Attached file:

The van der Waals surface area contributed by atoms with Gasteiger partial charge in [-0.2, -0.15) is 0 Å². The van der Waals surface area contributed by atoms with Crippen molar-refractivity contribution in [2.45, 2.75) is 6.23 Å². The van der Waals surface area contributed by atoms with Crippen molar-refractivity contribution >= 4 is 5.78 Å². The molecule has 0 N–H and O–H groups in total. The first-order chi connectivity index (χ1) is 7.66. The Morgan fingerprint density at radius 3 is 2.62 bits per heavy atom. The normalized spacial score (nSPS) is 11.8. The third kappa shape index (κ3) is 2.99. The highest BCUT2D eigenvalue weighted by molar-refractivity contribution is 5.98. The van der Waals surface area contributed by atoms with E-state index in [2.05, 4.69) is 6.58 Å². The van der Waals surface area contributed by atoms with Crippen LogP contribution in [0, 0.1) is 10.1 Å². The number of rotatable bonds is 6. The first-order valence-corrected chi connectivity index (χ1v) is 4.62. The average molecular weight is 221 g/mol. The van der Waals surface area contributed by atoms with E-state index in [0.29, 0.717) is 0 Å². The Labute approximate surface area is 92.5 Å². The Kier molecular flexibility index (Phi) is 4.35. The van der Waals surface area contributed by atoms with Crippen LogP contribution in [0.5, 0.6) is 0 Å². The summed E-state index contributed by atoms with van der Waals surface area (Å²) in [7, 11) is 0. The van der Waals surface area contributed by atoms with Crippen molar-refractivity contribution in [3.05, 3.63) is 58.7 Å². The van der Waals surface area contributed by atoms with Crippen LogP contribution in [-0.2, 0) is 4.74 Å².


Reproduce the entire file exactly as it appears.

The van der Waals surface area contributed by atoms with Gasteiger partial charge in [-0.2, -0.15) is 0 Å². The van der Waals surface area contributed by atoms with Crippen molar-refractivity contribution in [2.45, 2.75) is 6.23 Å². The van der Waals surface area contributed by atoms with Crippen molar-refractivity contribution >= 4 is 5.78 Å². The molecule has 0 N–H and O–H groups in total. The first-order chi connectivity index (χ1) is 7.66. The Morgan fingerprint density at radius 3 is 2.62 bits per heavy atom. The normalized spacial score (nSPS) is 11.8. The third kappa shape index (κ3) is 2.99. The highest BCUT2D eigenvalue weighted by molar-refractivity contribution is 5.98. The van der Waals surface area contributed by atoms with E-state index in [2.05, 4.69) is 6.58 Å². The van der Waals surface area contributed by atoms with Crippen LogP contribution in [0, 0.1) is 10.1 Å². The number of rotatable bonds is 6. The first-order valence-corrected chi connectivity index (χ1v) is 4.62. The average molecular weight is 221 g/mol. The van der Waals surface area contributed by atoms with E-state index in [0.29, 0.717) is 0 Å². The Labute approximate surface area is 92.5 Å². The Kier molecular flexibility index (Phi) is 4.35. The van der Waals surface area contributed by atoms with Crippen LogP contribution in [0.5, 0.6) is 0 Å². The summed E-state index contributed by atoms with van der Waals surface area (Å²) in [7, 11) is 0. The van der Waals surface area contributed by atoms with Crippen molar-refractivity contribution in [3.05, 3.63) is 58.7 Å². The van der Waals surface area contributed by atoms with Crippen LogP contribution in [-0.2, 0) is 4.74 Å².